When Ethan St. Pierre began the transition to life as a man a decade ago, the Haverhill resident didn’t think the change would cost him his job as a supervisor for a security company.
St. Pierre, whom his co-workers had known as a woman, had received raises and positive performance reviews, and when he told colleagues of his plans, most seemed unfazed, said Pierre, now 50.
So when his employer fired him two years later, telling him the transition had left St. Pierre unable to perform effectively, he felt stunned.
“I was such a hard worker,” said St. Pierre, now an outspoken transgender rights advocate. “And they only cared about this one thing that really had nothing to do with my job.”
Back then, transgender Massachusetts residents like St. Pierre had little legal recourse. But as of Sunday, discrimination on the basis of gender identity is illegal in the state, just as it is on the basis of race or disability.
The Massachusetts Transgender Equal Rights Act bars discrimination in employment, housing, education, and lending. The law also enables prosecutors to bring hate crime charges in attacks that target someone for being transgender.
Supporters praised the law on Sunday as a significant step that will allow transgender residents to live more openly.
“This is a tremendously historic and life-changing day for transgender people across the state, and really for anybody that values fairness,” said Kara Suffredini, executive director of MassEquality, one of the organizations that lobbied for the law.
The law, which makes the state the 16th to enact a law protecting rights of transgender residents, took effect Sunday, seven months after its passage and five years after proponents first filed it.
Governor Deval Patrick signed the law Nov. 23 after it passed the Massachusetts House of Representatives by a vote of 95-58 and the Massachusetts Senate approved it with a voice vote.
After the votes, opponents blasted legislators for cutting off debate before those opposed could introduce additional amendments.
The leader of one group in opposition, MassResistance, repeated on Sunday his opposition to the law.
“What this bill does, it not only reinforces it [transgenderism], but it uses the force of law to force society to integrate it into society as if it were normal,” said the group’s director, Brian Camenker.
That integration concerns Camenker, who describes transgender identity as a disorder.
‘I was such a hard worker. And they only cared about this one thing that really had nothing to do with my job.’
But i ntegration is what many advocates of the law are hoping for.
Gunner Scott, executive director of the Massachusetts Transgender Political Coalition, said that on top of its practical implications, the law makes a meaningful statement.
“It sends a message that transgender youth, adults, and our families are part of our communities and deserve the same rights as anyone else in Massachusetts,” Scott said.
Scott said that since the bill’s passage, discrimination complaints to his coalition have increased from two or three a month to two or three a week. He said doesn’t believe that discrimination has increased — he hopes the law will bring a decrease — but rather that more people feel empowered to report it.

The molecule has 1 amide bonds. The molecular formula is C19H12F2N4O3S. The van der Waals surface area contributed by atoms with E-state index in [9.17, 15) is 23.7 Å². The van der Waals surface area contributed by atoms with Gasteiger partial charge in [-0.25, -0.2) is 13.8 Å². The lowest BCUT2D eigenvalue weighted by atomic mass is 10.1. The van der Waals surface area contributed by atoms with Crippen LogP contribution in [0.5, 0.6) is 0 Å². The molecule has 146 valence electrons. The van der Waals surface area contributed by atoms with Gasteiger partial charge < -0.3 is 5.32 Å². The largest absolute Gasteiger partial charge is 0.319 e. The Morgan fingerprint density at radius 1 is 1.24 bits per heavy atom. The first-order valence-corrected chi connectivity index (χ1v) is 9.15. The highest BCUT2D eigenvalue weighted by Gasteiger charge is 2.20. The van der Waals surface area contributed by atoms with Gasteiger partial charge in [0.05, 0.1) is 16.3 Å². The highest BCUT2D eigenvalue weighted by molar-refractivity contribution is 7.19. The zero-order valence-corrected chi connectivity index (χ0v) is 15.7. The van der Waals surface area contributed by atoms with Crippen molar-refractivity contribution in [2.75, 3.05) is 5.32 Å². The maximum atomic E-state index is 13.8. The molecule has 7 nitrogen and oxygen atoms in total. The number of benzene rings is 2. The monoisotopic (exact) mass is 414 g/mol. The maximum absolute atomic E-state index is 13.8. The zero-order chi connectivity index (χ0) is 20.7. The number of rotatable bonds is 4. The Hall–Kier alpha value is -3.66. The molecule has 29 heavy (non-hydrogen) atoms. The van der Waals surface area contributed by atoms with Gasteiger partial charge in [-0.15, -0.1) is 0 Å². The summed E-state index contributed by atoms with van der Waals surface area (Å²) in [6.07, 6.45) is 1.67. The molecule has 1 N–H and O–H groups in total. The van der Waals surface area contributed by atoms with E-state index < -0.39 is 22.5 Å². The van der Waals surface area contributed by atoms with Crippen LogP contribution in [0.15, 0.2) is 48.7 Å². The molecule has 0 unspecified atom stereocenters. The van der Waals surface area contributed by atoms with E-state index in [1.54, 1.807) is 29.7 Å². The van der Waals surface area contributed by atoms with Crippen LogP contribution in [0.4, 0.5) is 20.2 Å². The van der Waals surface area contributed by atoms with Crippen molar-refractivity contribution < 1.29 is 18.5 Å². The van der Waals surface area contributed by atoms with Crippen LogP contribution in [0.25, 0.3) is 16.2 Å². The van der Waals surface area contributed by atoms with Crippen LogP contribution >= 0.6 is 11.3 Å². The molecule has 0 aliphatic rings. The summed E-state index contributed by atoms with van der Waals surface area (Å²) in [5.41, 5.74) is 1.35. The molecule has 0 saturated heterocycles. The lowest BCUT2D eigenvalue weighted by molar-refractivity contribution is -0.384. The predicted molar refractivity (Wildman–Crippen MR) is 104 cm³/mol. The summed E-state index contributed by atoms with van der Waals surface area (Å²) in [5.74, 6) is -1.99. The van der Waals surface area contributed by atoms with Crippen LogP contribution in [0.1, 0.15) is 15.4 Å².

As St. Pierre watched live streaming of the law’s passage last fall, he felt thrilled thinking about how many transgender people will benefit, he said. An estimated 33,000 Bay State residents identify as transgender.
Even before his transition, St. Pierre didn’t identify with women, he said. When St. Pierre learned about transgender men and realized gender transition was possible, it felt obvious to him to pursue it, he said.
“I knew exactly who I was, and to not do something about it would be to deny who I am,” he said. “There was no other way for me ... to feel comfortable in my skin.”
Before he started testosterone therapy, St. Pierre gathered his co-workers and explained his decision. His colleagues, who knew and accepted him as a lesbian woman, reacted positively, he said.
But soon, a new supervisor began repeatedly “outing” him to new co-workers, St. Pierre said. Two years into the transition, he was fired, he said.
Seeking to clarify that St. Pierre wasn’t fired for having been a lesbian, his employer specifically cited his transition, telling St. Pierre that it left him unable to work effectively, he said.
Stories like his, backers say, show the need for explicit language preventing discrimination based on gender identity.
Under the new law, agencies including the state attorney general’s office and the Massachusetts Commission Against Discrimination can investigate complaints of discrimination against transgender residents.
Political battles over transgender rights appear likely to continue in Massachsuetts.
Under pressure from opposition groups, legislators dropped language from the bill that would have required public accommodation of transgender residents, which would have protected their choice of which bathrooms to use.
Supporters plan to reintroduce public accommodation legislation in January.
The new law will not end discrimination, said St. Pierre, who is now married and runs a website publicizing days of remembrance for transgender victims of violence. Still, he said, the law represents a welcome step.
“I’m just really happy that there are people that will grow up with this law in place,” St. Pierre said. “And hopefully it gets better from here.”Adam Sege can be reached at firstname.lastname@example.org. Follow him on Twitter @AdamSege.